We continue to be impressed by the incoming economic data, which is consistent with a broad-based economic recovery.
The major beneficiaries of this recovery are the industries that were hit hardest by the pandemic. We continue to see earnings surprises and upward earnings revisions for these industries.
Business Surveys Reach Record Levels
The Markit PMIs (timely business surveys) for both services and manufacturing reached new record highs in April. These surveys indicate the U.S. economy is enjoying a strong start to the second quarter, as loosening virus restrictions, an impressive
vaccine roll-out, massive stimulus, reopening businesses, and a brighter outlook all helped boost demand.
The Services PMI rose to the highest level since data started in October 2009, and more than double the value from a year ago when the economy was in lockdown. New business jumped at a record pace, helped by a solid rise in export orders. This led to unfilled orders accumulating at its quickest rate in seven months, which in turn led to more hiring, to ease some of the operating capacity pressures.
The Manufacturing PMI also rose to a record high, driven by strong growth in new orders. Output also rose sharply, although producers noted that they were constrained by raw material shortages and supplier delivery delays. Order backlogs also rose, prodding firms to increase their pace of hiring.
The surveys also showed that business optimism about the 12-month growth outlook remained high, on expectations of an end to the pandemic and continued strong client demand. We are also seeing robust manufacturing indicators in Europe and Japan. While global service indicators continue to face pandemic headwinds, we expect the service sector to show significant improvement as vaccinations accelerate and social distancing measures are lifted in the coming months.
Leading Indicator Consistent With Strong Growth Ahead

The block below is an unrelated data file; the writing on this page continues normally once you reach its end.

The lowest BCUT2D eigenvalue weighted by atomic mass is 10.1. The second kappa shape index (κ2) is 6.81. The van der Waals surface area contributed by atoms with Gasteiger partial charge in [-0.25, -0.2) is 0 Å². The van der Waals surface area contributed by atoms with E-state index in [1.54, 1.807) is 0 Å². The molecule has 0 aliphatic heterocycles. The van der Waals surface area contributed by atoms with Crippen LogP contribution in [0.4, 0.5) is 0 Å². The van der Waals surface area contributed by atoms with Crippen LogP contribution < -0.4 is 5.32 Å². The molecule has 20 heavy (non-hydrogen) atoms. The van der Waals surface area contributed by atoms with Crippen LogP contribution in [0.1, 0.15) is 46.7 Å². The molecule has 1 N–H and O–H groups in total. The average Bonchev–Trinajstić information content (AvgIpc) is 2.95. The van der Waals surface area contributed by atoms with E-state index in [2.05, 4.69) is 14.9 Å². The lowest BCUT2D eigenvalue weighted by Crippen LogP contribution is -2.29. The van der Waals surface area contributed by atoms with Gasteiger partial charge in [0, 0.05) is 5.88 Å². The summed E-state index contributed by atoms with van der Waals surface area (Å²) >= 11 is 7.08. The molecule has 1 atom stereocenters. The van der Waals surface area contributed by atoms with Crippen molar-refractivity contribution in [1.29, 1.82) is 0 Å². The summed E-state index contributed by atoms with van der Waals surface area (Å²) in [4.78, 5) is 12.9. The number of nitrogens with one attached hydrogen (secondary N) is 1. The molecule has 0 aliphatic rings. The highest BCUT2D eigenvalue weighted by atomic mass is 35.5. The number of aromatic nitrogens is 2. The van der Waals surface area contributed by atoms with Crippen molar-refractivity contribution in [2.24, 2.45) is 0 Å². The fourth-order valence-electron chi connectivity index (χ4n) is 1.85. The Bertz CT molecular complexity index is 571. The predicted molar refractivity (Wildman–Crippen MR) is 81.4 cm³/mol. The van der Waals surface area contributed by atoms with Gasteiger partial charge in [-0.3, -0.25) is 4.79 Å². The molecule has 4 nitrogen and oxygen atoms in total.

The Conference Board’s Leading Economic Index (LEI) for March jumped the most in seven months. All 10 LEI components made positive contributions, led by fewer initial jobless claims and strong ISM new orders. The significant gains in the LEI over the last six months are consistent with above-trend economic growth and an improving outlook.
Economic Recovery Also Broadening Across States
The Philly Fed State Coincident Indexes increased in 49 states in March and decreased in only one. These indexes show that not only has the recovery broadened across states last month, but activity has strengthened across all states over the past six months.
Housing Remains Strong
Following a sharp weather-related drop in February, new home sales rebounded 20.7% in March to a 1.021 million
unit rate, the highest level since August 2006. On a y/y basis, new home sales surged 66.8%, the most since January 1992.
While existing home sales fell 3.7% to a 6.0 million unit annual rate, they are still up 12.3% from a year ago. Tight housing inventory remains the major constraint to higher sales. At 1.07 million units, inventory was 28.2% lower than a year ago. Months’ available supply edged up marginally to 2.1, barely off its record low of 1.9 from a couple of months ago. On average, homes sold in 18 days, a record short time. This shows immense buyer interest, driven by the improvement in labor market conditions and the broader economic recovery, and despite the recent backup in mortgage rates. We remain positive on the housing cycle.
Strong Economic Readings Translating to Healthy Profits
Unsurprisingly, the improvement in economic data has coincided with solid earnings results, particularly among the industries hit hardest by the pandemic. With just over one-quarter of the S&P 500 having reported, first-quarter earnings-per-share is now expected to grow 30%, driven by major earnings surprises. We are seeing the most positive earnings surprises in deep cyclical sectors and Financials. We remain favorable on Financials, Industrials, Materials, and Energy which are all major beneficiaries of improving economic activity.
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